Carey Skinner, National Repertory Orchestra Marketing Fellow in 2017, won a job with the Cleveland Orchestra shortly after her summer in Breckenridge and has recently been promoted to Manager of Development and Communication. In this role, she is the content creator for the fundraising department with written and design materials.
Outside of the Orchestra, Carey is part of a marketing team with ChamberFest, Cleveland’s Strategic Planning Committee. She also continues to be an avid partner with a young non-profit, the Cleveland Music Exchange, which has an incredible education and performance residency in Harare, Zimbabwe. In addition, Carey continues to play the viola (she graduated from the Cleveland Institute of Music in May, 2017 with a Masters in Viola Performance), performing with two local groups, OPUS 216 and Classical Revolution Cleveland.
Carey shares, “My time at NRO really launched me into this next phase of my career and I am eternally grateful. I hope this update can serve as encouragement to this group of supporters for how important the NRO is as a career builder for young professionals – and not just the musicians!! Their donations are incredibly significant and so crucial to support this fantastic career training program.”
No doubt that Carey’s positive, can-do attitude and hard work ethic have also played a big role in where she is today and where she will be tomorrow. We know you don’t need it, but best of luck in your new role Carey!
Timothy Steeves was recently named Associate Concertmaster of the Vancouver Symphony Orchestra. He served as concertmaster of the National Repertory Orchestra in 2014 and 2015.
Regarding his time with the NRO, he states, “My two seasons with the NRO were pivotal to my professional development. The intense pace of those eight weeks and the quantity of repertoire that we performed demanded diligent planning and preparation on the part of every musician. Those habits and skills sets have allowed me to transition into the professional world with a greater sense of ease and experience.”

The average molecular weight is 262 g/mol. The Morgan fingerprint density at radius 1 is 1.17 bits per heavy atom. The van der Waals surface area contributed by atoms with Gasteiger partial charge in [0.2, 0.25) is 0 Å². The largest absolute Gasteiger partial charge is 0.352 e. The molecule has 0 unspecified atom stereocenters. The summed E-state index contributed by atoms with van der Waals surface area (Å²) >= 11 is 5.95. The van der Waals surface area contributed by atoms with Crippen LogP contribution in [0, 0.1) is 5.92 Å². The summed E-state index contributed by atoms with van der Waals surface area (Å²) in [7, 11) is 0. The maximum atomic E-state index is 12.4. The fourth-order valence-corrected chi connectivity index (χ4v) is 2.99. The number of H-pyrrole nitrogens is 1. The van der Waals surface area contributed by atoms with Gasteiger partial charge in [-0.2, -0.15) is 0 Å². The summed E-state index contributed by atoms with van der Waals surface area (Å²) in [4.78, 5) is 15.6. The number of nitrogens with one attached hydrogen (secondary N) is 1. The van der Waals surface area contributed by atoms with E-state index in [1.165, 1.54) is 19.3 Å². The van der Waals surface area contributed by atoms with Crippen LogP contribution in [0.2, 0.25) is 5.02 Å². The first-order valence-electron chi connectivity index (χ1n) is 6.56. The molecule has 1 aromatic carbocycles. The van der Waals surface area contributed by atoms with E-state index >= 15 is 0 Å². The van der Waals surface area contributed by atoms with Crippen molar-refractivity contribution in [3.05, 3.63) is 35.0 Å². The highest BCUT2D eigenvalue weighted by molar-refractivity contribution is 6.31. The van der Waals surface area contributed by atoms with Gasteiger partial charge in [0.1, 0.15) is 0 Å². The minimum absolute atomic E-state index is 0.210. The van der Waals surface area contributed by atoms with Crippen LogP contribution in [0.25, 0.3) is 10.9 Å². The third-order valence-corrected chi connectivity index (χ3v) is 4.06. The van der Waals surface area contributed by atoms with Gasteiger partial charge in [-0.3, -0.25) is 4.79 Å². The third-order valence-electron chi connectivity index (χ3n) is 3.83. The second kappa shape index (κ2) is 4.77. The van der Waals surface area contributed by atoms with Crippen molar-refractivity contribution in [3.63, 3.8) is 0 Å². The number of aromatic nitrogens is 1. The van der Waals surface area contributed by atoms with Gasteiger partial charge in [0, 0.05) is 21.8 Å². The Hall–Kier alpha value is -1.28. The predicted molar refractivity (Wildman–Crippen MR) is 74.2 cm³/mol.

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Trombonist Myles Blakemore won a position with the US Naval Academy Band just one week after this year’s festival concluded. This band of professional Navy musicians provides musical support for the Brigade of Midshipmen, and for official functions of the United States Naval Academy in Annapolis, Maryland.
Myles says “I couldn’t have asked for a better experience in Breckenridge. The festival does a great job of preparing young musicians with the professional experience they don’t get in college including limited rehearsals, guest conductors, and pops concerts. Without a doubt I owe a lot to Carl Topilow and my amazing colleagues at NRO for helping me secure this job.”
Prior to NRO, Myles held fellowships with Minnesota Orchestra and New World Symphony during the 2017-18 season, as well as the second trombone position with Symphony in C during their 2016-17 season. He has also been fortunate enough to perform with the professional orchestras of Charleston, Dallas, and Malaysia. Mr. Blakemore is a graduate of Southern Methodist University (BM), where he studied with John Kitzman and Manhattan School of Music (MM), where he studied with Dr. Per Brevig in the Orchestral Program.